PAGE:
Sunday, 3 August 1997

Sodomy & Cigarettes by Stephen Sewell, Aug 3, 1997

Sodomy & Cigarettes by Stephen Sewell
 Melbourne University Mudfest until Aug 9, 1997
Reviewed by Kate Herbert around 2 Aug, 1997

There is a fine tradition of political theatre that confronts contemporary social issues and challenges government. Agit-prop (agitational propaganda) was an innovative and colourful form popular in Britain in the 60's and 70's but we have our own heritage.

Sodomy & Cigarettes by Stephen Sewell is such a play and its blatant criticism of the Kennett government is heightened by being performed on a university campus, once the site of heated political activism.

The term 'didactic' is positive in this context.  There are references to Casino, selling off state utilities, building deregulation, police corruption, cuts to welfare, hospitals and education. The problem in this production lies not in its intention but in the execution of its political commentary. Sewell is inclined to over-write and his political diatribes need editing.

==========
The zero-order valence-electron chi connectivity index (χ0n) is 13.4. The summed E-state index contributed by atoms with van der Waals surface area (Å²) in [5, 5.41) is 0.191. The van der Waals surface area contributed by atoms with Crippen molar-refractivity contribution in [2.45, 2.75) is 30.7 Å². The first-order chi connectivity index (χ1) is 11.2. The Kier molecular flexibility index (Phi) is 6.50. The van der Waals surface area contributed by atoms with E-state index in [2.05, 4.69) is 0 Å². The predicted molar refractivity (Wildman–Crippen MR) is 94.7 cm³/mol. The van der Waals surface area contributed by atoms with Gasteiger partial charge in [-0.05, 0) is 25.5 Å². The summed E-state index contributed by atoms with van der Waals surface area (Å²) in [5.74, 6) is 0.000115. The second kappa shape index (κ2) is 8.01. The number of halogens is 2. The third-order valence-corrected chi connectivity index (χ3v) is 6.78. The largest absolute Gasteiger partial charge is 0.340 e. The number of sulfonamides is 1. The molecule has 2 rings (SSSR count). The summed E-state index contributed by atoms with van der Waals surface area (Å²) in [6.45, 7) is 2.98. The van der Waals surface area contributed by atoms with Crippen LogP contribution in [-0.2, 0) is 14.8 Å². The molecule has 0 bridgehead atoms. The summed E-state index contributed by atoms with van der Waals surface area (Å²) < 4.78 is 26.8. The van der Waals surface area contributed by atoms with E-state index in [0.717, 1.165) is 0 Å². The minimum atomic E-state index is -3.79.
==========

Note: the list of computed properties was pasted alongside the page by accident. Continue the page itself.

The text is a chaotic collection of styles and scenes in a 70's patchwork. Uni revue satirical sketches (Sale of the Sanctuary) are intercut with songs, scenes and a narrative about Jeff Canute (Nick Virginis) our "much-loved' Premier and his counterpart, a corrupt Chicago mayor from 1941.

This is an unflattering portrait so it is no wonder, in these times of arts censorship, that State money was withdrawn from the project.

Evocative and provocative songs in the style of Kurt Weill and the Berliner cabaret of the 20's alternate with some wonderful cameos, a feature being Angus Cerini's John Howard who whimpers, ' I have a mandate." Helen Gagliano has a glorious voice in the chorus.

Director Kim Hanna has done a fine job with this youthful ensemble and Richard Jeziorny's epic design of a fallen temple is a visual treat.

Most scenes are satire but there was one truly theatrical scene. A woman's nightmare of cannibalism is counterpointed against voices from the stock market. This simple theatrical juxtaposition comments on a society that is devouring itself by focussing on market rather than human issues.

 In many other scenes this point is laboured.  The piece is entertaining but often incoherent and unwieldy and some scenes make no sense at all. Robespierre and Saint Juste appear twice but the analogy of the French Revolution becomes clumsy and disconnected. References to philosophers Didera, Heideger and Descartes are used but are obscure.
Sewell questions whether theatre can effect social change but I suspect this play merely reflects it after the fact.


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